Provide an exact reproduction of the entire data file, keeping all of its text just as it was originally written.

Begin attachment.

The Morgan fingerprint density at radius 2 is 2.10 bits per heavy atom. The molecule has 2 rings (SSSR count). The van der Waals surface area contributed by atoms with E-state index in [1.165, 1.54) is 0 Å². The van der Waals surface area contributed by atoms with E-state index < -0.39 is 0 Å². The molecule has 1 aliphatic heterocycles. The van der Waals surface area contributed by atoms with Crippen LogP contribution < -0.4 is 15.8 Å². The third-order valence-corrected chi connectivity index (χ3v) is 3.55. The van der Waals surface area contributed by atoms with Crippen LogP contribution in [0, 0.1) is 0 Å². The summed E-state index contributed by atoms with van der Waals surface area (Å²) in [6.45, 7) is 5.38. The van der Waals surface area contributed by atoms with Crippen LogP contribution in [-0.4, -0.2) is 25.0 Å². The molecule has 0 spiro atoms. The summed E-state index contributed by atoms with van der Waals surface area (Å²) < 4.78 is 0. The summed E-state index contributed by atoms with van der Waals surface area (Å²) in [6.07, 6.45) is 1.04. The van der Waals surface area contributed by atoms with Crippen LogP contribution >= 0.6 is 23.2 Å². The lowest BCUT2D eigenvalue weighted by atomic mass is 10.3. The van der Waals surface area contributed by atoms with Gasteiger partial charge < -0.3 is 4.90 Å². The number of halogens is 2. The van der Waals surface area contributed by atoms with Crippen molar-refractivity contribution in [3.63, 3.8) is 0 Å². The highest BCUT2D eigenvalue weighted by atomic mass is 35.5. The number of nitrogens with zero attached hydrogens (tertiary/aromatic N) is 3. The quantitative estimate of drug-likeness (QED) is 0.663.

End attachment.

The Morgan fingerprint density at radius 2 is 2.10 bits per heavy atom. The molecule has 2 rings (SSSR count). The van der Waals surface area contributed by atoms with E-state index in [1.165, 1.54) is 0 Å². The van der Waals surface area contributed by atoms with E-state index < -0.39 is 0 Å². The molecule has 1 aliphatic heterocycles. The van der Waals surface area contributed by atoms with Crippen LogP contribution < -0.4 is 15.8 Å². The third-order valence-corrected chi connectivity index (χ3v) is 3.55. The van der Waals surface area contributed by atoms with Crippen LogP contribution in [0, 0.1) is 0 Å². The summed E-state index contributed by atoms with van der Waals surface area (Å²) in [6.45, 7) is 5.38. The van der Waals surface area contributed by atoms with Crippen LogP contribution in [-0.4, -0.2) is 25.0 Å². The molecule has 0 spiro atoms. The summed E-state index contributed by atoms with van der Waals surface area (Å²) < 4.78 is 0. The summed E-state index contributed by atoms with van der Waals surface area (Å²) in [6.07, 6.45) is 1.04. The van der Waals surface area contributed by atoms with Crippen LogP contribution >= 0.6 is 23.2 Å². The lowest BCUT2D eigenvalue weighted by atomic mass is 10.3. The van der Waals surface area contributed by atoms with Gasteiger partial charge < -0.3 is 4.90 Å². The number of halogens is 2. The van der Waals surface area contributed by atoms with Crippen molar-refractivity contribution in [3.63, 3.8) is 0 Å². The highest BCUT2D eigenvalue weighted by atomic mass is 35.5. The number of nitrogens with zero attached hydrogens (tertiary/aromatic N) is 3. The quantitative estimate of drug-likeness (QED) is 0.663.